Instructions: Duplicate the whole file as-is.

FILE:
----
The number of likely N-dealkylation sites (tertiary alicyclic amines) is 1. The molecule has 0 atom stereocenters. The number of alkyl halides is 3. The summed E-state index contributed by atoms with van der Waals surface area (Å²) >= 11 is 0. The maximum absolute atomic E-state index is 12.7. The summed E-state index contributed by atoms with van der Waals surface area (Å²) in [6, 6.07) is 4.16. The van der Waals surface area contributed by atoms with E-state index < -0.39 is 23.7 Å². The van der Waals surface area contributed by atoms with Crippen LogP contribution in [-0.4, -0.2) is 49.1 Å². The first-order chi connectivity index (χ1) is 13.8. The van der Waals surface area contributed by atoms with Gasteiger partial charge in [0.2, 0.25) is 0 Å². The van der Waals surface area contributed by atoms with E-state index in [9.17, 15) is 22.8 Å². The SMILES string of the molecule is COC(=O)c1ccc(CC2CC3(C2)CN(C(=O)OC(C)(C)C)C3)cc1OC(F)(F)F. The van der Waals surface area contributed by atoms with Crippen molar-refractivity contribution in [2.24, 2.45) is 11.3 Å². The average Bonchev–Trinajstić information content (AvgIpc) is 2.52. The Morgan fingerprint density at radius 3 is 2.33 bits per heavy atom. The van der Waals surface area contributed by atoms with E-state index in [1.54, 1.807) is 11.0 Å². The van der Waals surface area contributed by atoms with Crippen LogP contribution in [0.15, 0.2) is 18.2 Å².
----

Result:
The number of likely N-dealkylation sites (tertiary alicyclic amines) is 1. The molecule has 0 atom stereocenters. The number of alkyl halides is 3. The summed E-state index contributed by atoms with van der Waals surface area (Å²) >= 11 is 0. The maximum absolute atomic E-state index is 12.7. The summed E-state index contributed by atoms with van der Waals surface area (Å²) in [6, 6.07) is 4.16. The van der Waals surface area contributed by atoms with E-state index < -0.39 is 23.7 Å². The van der Waals surface area contributed by atoms with Crippen LogP contribution in [-0.4, -0.2) is 49.1 Å². The first-order chi connectivity index (χ1) is 13.8. The van der Waals surface area contributed by atoms with Gasteiger partial charge in [0.2, 0.25) is 0 Å². The van der Waals surface area contributed by atoms with E-state index in [9.17, 15) is 22.8 Å². The SMILES string of the molecule is COC(=O)c1ccc(CC2CC3(C2)CN(C(=O)OC(C)(C)C)C3)cc1OC(F)(F)F. The van der Waals surface area contributed by atoms with Crippen molar-refractivity contribution in [2.24, 2.45) is 11.3 Å². The average Bonchev–Trinajstić information content (AvgIpc) is 2.52. The Morgan fingerprint density at radius 3 is 2.33 bits per heavy atom. The van der Waals surface area contributed by atoms with E-state index in [1.54, 1.807) is 11.0 Å². The van der Waals surface area contributed by atoms with Crippen LogP contribution in [0.15, 0.2) is 18.2 Å².